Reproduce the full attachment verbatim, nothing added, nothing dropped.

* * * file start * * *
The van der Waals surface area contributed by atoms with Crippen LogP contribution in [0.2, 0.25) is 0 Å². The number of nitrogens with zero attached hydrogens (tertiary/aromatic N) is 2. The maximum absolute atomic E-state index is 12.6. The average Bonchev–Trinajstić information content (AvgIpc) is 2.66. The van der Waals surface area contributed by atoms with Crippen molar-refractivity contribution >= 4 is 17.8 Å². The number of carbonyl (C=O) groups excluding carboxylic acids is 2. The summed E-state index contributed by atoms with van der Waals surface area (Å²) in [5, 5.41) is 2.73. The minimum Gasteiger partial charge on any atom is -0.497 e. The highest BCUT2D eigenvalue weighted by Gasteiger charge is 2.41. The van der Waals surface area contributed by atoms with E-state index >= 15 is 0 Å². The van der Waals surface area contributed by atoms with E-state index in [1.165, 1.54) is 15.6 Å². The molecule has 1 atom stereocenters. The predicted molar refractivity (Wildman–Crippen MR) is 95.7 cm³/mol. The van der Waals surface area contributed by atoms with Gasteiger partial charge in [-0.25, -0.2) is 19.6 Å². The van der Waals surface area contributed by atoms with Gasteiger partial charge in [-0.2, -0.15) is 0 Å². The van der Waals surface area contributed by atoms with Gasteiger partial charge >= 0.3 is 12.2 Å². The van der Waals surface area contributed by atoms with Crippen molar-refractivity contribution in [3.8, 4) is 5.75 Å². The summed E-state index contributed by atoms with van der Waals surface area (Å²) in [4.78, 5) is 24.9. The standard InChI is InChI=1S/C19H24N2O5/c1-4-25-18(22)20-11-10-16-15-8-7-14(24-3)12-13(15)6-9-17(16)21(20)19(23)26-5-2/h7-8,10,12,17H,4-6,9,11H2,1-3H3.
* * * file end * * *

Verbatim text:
The van der Waals surface area contributed by atoms with Crippen LogP contribution in [0.2, 0.25) is 0 Å². The number of nitrogens with zero attached hydrogens (tertiary/aromatic N) is 2. The maximum absolute atomic E-state index is 12.6. The average Bonchev–Trinajstić information content (AvgIpc) is 2.66. The van der Waals surface area contributed by atoms with Crippen molar-refractivity contribution >= 4 is 17.8 Å². The number of carbonyl (C=O) groups excluding carboxylic acids is 2. The summed E-state index contributed by atoms with van der Waals surface area (Å²) in [5, 5.41) is 2.73. The minimum Gasteiger partial charge on any atom is -0.497 e. The highest BCUT2D eigenvalue weighted by Gasteiger charge is 2.41. The van der Waals surface area contributed by atoms with E-state index >= 15 is 0 Å². The van der Waals surface area contributed by atoms with E-state index in [1.165, 1.54) is 15.6 Å². The molecule has 1 atom stereocenters. The predicted molar refractivity (Wildman–Crippen MR) is 95.7 cm³/mol. The van der Waals surface area contributed by atoms with Gasteiger partial charge in [-0.25, -0.2) is 19.6 Å². The van der Waals surface area contributed by atoms with Gasteiger partial charge in [-0.2, -0.15) is 0 Å². The van der Waals surface area contributed by atoms with Gasteiger partial charge >= 0.3 is 12.2 Å². The van der Waals surface area contributed by atoms with Crippen molar-refractivity contribution in [3.8, 4) is 5.75 Å². The summed E-state index contributed by atoms with van der Waals surface area (Å²) in [4.78, 5) is 24.9. The standard InChI is InChI=1S/C19H24N2O5/c1-4-25-18(22)20-11-10-16-15-8-7-14(24-3)12-13(15)6-9-17(16)21(20)19(23)26-5-2/h7-8,10,12,17H,4-6,9,11H2,1-3H3.